Friday, February 22, 2019
Abstract: Plasmas with Negative Triangularity (NT) shape on the DIII-D tokamak sustain H-mode level confinement and high normalized beta (H98,y2 = 1.3, ßN = 2.6) for several energy confinement times, despite featuring edge pressure profiles typical of an L-mode plasma without Edge Localized Modes. This work builds upon previous results from the TCV tokamak, which showed that the energy confinement time of collisionless, L-mode plasmas subject to pure electron heating doubles when reversing triangularity with other parameters held fixed. The DIII-D experiments investigated NT plasmas using both pure electron (EC) and mixed ion-electron (EC-NB) heating, thus exploring for the first time a more reactor relevant regime where Te ~Ti . Compared to matched discharges at positive triangularity (PT), in both heating regimes NT plasmas feature 30% increase in stored energy and lower intensity of density and temperature fluctuations. A linear gyrokinetic analysis indicates that these plasmas are dominated by Trapped Electron Modes at ion scale but, unlike the TCV discharges, electron scale fluctuations are active in the core. Growth rates are predicted to decrease at NT at ion scales, with the largest decrease with EC only heating. In the high power phase, NT plasmas with L-mode edge maintain confinement levels comparable to those of PT plasmas that operate in an ELMy Hmode regime at the same heating power, corroborating their H-mode grade confinement. Additionally, the plasmas at NT produced 30% more neutrons than the PT counterpart, which a TRANSP analysis shows to be due to lower impuritycontent. These results indicate that NT may prove to be a promising candidate for reactor scenarios owing to high core confinement, low impurity content and ELM-free characteristics.
*Work supported by the US Department of Energy under DE-FG02-94ER54235 and DE-FC02-04ER54698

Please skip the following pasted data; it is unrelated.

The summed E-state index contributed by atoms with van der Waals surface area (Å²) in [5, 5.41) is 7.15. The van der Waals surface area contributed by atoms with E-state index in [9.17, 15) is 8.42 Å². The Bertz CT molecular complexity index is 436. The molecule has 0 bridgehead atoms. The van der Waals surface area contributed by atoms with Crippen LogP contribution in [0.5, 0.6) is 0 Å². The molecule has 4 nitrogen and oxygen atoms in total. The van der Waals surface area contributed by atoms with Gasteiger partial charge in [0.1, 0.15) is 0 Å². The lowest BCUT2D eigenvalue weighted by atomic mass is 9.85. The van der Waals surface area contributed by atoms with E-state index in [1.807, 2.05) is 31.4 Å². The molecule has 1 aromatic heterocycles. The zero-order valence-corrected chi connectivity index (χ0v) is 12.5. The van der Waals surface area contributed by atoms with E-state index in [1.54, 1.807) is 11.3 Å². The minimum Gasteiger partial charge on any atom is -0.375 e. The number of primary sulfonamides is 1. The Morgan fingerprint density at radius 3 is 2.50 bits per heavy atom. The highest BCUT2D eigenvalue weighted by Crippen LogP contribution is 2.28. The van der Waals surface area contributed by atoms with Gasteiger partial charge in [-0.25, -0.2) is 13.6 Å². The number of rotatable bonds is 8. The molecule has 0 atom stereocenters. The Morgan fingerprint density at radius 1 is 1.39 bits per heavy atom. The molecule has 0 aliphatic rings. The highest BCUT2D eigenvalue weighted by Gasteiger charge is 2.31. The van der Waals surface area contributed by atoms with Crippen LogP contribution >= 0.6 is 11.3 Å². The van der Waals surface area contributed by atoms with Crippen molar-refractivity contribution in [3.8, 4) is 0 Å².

Bio: Dr.Marinoni is presently working as part of the Burning Plasma Physics at General Atomics, where his MIT appointment is located. His primary duties include operate the Phase Contrast Imaging diagnostic to detect density fluctuations on the DIII-D tokamak, data analysis and modeling, planning and support experiments, development of new diagnostic to detect high frequency RF waves as well as electron scale fluctuations. Prior to coming toMIT in 2011, Dr.Marinoni conducted his Ph.D. research at Ecole Polytechnique Fédérale de Lausanne (EPFL, Switzerland) under the supervision of S. Coda, developing advanced turbulence diagnostics to detect electron scale fluctuations and also studying the effect of negative triangularity on the non-linear gyrokinetic stability and transport of tokamak plasmas. In the latter work it was found that, due to a rather complex modification of the toroidal precessional drift of trapped particles in phase space, collisionless plasmas at negative triangularity feature lower intensity of fluctuations and associated thermal transport than matched discharges at positive triangularity, in agreement with experiments on the TCV tokamak. His doctoral thesis was awarded the 2011 IBMResearch Award for computational research at EPFL. After spending one year performing Monte-Carlo modeling of Generation IV fast spectrumreactors at the Paul Scherrer Institute in Switzerland, Dr.Marinoni decided to return tomagnetic fusion research by joiningMIT in 2011. Starting as a post-doctoral associate and then being promoted to staff scientist, his research focused onthe characterization of density fluctuations and thermal transport in advanced scenarios on the DIII-D tokamak, primarily by collecting and interpreting experimental data aided by gyro-kinetic modeling.